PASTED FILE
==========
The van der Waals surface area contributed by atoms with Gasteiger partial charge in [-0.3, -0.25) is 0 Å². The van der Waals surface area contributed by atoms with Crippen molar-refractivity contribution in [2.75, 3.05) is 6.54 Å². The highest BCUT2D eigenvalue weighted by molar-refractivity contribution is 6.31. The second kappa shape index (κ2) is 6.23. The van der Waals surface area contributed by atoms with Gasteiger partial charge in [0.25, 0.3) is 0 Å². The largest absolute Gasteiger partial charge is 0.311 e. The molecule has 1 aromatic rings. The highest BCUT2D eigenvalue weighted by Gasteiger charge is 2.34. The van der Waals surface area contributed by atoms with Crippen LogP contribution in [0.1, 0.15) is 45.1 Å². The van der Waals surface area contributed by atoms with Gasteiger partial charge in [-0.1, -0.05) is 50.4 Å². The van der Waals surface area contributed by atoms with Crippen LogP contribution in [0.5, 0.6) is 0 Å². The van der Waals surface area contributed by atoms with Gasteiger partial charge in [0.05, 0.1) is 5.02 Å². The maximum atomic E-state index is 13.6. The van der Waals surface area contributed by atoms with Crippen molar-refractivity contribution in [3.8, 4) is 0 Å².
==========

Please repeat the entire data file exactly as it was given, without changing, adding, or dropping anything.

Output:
The van der Waals surface area contributed by atoms with Gasteiger partial charge in [-0.3, -0.25) is 0 Å². The van der Waals surface area contributed by atoms with Crippen molar-refractivity contribution in [2.75, 3.05) is 6.54 Å². The highest BCUT2D eigenvalue weighted by molar-refractivity contribution is 6.31. The second kappa shape index (κ2) is 6.23. The van der Waals surface area contributed by atoms with Gasteiger partial charge in [0.25, 0.3) is 0 Å². The largest absolute Gasteiger partial charge is 0.311 e. The molecule has 1 aromatic rings. The highest BCUT2D eigenvalue weighted by Gasteiger charge is 2.34. The van der Waals surface area contributed by atoms with Crippen LogP contribution in [0.1, 0.15) is 45.1 Å². The van der Waals surface area contributed by atoms with Gasteiger partial charge in [-0.1, -0.05) is 50.4 Å². The van der Waals surface area contributed by atoms with Crippen LogP contribution in [0.5, 0.6) is 0 Å². The van der Waals surface area contributed by atoms with Gasteiger partial charge in [0.05, 0.1) is 5.02 Å². The maximum atomic E-state index is 13.6. The van der Waals surface area contributed by atoms with Crippen molar-refractivity contribution in [3.8, 4) is 0 Å².